The more times you do something the easier it gets…..right?
Well then tell me this – why hasn’t coming back to Jordan after visiting my home country of Australia gotten easier with each time I return. In the 4 years that I’ve lived in Jordan I have been fortunate to have visited Australia 4 times. There is always a period on returning of feeling homesick after spending time with family and friends and it takes a bit of readjustment and resettling in to the Jordanian way of life after experiencing the “normality” of life back “home”.
Yet this time around the post Australia blues have hit with a vengeance. And unlike returning from previous trips this time I’m not doing that much to send them on their way. I’m hanging onto them, somewhat stubbornly, as if keeping them around will somehow magically whisk me back to Australia and my “normality”. Which the last time I checked just wishing yourself to be somewhere else doesn’t achieve that much in actually getting you there! Not unless your name is Dorothy, your dog is called Toto and you own a pair of sparkly red shoes!
Ok so why is this time harder than before?
My trips back home, asides from being able to spend time with family and friends, have always been like a reset button for me. They are a chance for me to get a dose of my version of normality and then armed with this dose of normality I’m able to come back to Jordan and go again. Tolerance levels reset, batteries recharged and ready to face the cultural differences with a shrug of the shoulders or a laugh.
The trips home give me the chance to just do the everyday things without having to think. Living in a country like Jordan it’s fair to say that you can become mentally exhausted as even just the simple every day things like trying to buy milk require a far greater level of thinking and involvement from what you are accustomed to in your home country. When you have to undertake this level of thinking and involvement for absolutely everything that you do in a day, whilst trying to communicate in a different language and not potentially offend/embarrass/bring shame to anyone because you have accidentally committed a cultural faux paux then you can quickly develop a case of expat fatigue.
With expat fatigue comes increasing frustration at the differences in the new country where you are living and it’s hard to see the differences as just that – differences rather than it being wrong. I seem to have about a 12 month timeline on tolerating or laughing off these difference before a case of expat fatigue kicks in. This time my trip to Australia came 15 months since I had last been home and I was definitely overdue for my reset. I was struggling to keep my frustrations at bay and struggling to accept that things are just different. I had lost my sense of humour and ability to be patient and tolerant when dealing with differences both big and small.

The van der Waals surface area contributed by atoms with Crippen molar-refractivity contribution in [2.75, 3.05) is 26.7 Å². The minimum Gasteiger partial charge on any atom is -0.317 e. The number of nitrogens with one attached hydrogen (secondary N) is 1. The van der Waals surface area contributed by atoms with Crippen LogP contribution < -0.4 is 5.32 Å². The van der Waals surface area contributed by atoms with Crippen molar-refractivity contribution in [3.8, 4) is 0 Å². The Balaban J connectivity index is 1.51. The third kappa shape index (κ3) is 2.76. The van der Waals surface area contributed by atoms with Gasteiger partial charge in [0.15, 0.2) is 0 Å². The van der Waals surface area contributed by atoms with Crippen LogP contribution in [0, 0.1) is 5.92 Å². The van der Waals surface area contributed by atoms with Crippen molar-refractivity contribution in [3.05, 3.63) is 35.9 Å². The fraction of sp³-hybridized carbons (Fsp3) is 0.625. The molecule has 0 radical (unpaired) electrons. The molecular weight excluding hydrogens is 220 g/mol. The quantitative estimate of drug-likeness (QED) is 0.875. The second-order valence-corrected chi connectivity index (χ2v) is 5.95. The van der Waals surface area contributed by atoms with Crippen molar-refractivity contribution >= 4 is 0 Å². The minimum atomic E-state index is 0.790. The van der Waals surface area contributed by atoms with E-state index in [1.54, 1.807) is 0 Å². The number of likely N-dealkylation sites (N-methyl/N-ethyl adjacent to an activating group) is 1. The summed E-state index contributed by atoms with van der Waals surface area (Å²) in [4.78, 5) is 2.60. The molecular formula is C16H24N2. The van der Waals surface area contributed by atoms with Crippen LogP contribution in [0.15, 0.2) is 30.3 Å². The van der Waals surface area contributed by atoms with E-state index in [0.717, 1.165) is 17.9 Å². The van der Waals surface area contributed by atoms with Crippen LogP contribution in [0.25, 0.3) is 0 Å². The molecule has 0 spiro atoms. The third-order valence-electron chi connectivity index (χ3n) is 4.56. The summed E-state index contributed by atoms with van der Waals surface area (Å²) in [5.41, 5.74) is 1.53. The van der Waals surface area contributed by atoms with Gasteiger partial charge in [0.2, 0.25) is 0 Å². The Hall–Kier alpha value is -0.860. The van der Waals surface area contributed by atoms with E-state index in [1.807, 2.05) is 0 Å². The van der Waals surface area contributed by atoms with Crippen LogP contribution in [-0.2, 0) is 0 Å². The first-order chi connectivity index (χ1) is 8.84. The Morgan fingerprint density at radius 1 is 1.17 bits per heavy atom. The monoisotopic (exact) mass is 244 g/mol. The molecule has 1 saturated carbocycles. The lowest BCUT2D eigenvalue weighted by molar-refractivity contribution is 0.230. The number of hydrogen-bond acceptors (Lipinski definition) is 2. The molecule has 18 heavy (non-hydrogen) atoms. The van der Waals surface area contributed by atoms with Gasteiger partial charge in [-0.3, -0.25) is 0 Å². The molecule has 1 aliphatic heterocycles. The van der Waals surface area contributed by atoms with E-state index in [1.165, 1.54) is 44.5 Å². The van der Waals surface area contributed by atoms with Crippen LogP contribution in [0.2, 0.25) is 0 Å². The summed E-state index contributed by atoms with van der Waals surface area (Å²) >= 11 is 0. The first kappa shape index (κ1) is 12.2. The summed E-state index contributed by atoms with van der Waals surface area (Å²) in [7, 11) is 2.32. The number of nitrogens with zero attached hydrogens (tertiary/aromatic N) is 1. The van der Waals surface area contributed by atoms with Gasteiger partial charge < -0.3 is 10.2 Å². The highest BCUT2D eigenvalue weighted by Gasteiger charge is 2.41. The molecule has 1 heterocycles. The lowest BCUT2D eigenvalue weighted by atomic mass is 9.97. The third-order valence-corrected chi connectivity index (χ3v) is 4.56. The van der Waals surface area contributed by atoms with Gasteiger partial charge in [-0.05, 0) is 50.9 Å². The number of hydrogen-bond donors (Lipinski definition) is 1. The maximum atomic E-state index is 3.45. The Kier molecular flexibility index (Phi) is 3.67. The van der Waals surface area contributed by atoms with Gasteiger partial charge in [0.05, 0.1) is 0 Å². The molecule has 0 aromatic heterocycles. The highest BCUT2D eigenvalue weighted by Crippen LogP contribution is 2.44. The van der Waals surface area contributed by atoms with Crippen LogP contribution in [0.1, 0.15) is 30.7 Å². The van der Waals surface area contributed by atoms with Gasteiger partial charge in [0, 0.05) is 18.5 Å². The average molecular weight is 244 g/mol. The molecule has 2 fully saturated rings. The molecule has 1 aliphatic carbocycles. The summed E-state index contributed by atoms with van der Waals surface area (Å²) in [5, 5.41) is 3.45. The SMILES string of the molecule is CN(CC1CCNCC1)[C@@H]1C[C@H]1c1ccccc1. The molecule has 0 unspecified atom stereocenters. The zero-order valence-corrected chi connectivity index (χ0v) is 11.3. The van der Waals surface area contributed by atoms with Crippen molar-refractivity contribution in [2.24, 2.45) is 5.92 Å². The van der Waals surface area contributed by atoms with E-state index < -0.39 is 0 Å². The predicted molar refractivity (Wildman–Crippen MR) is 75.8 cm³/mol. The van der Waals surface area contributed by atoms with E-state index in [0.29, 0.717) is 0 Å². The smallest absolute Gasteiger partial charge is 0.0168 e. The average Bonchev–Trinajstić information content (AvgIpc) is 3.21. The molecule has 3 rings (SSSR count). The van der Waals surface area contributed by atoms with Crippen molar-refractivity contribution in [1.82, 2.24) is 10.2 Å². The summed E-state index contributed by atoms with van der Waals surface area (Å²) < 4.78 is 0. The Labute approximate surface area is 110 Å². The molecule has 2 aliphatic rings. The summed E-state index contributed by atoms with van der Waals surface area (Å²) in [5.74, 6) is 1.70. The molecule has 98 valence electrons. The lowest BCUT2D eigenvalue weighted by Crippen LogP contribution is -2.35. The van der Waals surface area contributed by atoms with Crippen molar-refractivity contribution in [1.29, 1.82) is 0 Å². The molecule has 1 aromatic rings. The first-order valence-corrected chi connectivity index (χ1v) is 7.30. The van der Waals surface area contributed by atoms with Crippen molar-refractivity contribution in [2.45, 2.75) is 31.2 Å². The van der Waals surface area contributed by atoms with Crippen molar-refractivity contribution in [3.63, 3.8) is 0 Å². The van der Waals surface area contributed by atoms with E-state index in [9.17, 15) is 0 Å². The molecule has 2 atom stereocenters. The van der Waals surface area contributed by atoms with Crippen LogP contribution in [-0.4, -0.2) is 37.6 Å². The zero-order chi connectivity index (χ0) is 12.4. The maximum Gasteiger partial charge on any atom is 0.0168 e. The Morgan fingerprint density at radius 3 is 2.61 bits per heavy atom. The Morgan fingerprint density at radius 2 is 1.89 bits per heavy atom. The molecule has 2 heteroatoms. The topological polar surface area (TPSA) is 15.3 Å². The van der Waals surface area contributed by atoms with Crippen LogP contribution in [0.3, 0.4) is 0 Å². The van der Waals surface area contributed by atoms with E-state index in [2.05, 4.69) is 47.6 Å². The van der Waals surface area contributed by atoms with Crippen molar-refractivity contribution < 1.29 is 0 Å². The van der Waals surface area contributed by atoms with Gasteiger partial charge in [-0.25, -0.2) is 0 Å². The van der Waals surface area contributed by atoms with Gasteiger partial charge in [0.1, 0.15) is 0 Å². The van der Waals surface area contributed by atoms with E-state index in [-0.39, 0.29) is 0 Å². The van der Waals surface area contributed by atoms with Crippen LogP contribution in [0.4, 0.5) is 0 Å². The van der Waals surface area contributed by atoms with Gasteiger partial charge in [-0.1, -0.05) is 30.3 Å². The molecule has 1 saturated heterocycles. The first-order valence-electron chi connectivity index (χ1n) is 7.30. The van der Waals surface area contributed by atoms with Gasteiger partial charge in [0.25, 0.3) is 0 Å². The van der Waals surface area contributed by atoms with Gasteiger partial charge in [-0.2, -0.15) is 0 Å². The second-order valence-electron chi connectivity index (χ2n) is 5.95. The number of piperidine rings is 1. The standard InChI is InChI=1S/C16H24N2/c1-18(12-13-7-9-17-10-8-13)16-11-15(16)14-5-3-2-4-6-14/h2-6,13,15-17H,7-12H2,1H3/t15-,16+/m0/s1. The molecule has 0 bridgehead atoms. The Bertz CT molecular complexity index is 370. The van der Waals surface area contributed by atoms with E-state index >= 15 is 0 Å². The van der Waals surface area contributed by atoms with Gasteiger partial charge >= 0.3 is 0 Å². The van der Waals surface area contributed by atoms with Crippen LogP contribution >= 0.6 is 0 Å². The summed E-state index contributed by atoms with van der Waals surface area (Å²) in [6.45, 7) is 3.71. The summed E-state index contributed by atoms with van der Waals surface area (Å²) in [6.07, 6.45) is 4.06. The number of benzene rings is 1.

This trip unlike the trips in the past is the last time that I’ve got a trip booked in advance for returning back to Australia. Every other time that I’ve come back to Jordan I’ve already had the next trip locked in. This latest trip may well be the last trip for quite some time with Alia now having turned 2 and the cost of her airfare jumping from 10% of a full priced adult fare to 75%. Jordanian wages just do not equate to Western airfare prices.
I think this is the number one reason for my post Australia blues. I have to be honest and say that it scares me that I don’t have a reset button planned for the future. Knowing that my limit is about 12 months and knowing how I became in the months leading up to this last trip I am worried about how I will keep on keeping on in Jordan where everything is just so different and expat fatigue can wear you down.
With this on my mind, instead of coming back to Jordan ready to go again, I have come back already in the doldrums and from the very start the differences are frustrating me. Without having that next trip back “home” on the calendar to look forward to I’m holding onto the past trip and this is impacting my ability to look forward and settle back into Jordan. Without a reset button and restorative time spent with family and friends on the horizon the future just looks long and empty – nothing to break it up.
Don’t get me wrong, for the most part I do like living in Jordan, differences and all. Sure it has it’s days, but then no matter where in the world you get out of bed in the morning you all have those days where you would much rather have just stayed curled up under the covers and try again the next day!
I know what needs to be done, I know what I have to do. I need to make the most of the opportunities that living in Jordan presents to me. I know that I need to get out and get some fresh air – nothing like feeling the wind in your face and breathing in the clean fresh air of mountains in winter to get the energy levels up and the mood improved. And I have a few mini projects just for me to start to keep myself busy and my mind focused.
So maybe, just maybe I’m done with my wallowing and maybe I’m ready to start shrugging my shoulders or laughing at cultural differences instead of letting them get the better of me.
Now where are those sparkly red shoes……..
Maybe I need to take a leaf out of Alia’s book and realise that when one is wearing sparkly red shoes any place can be a “happy place”.
I would love to hear from others who have been in a similar situation or have some insight to offer on post “home” blues. What are some of the tips and strategies that you use to get through the readjustment period. How do you cope with expat fatigue when it strikes. What other strategies do you use to “reset” when it’s not possible to fit in a trip back home.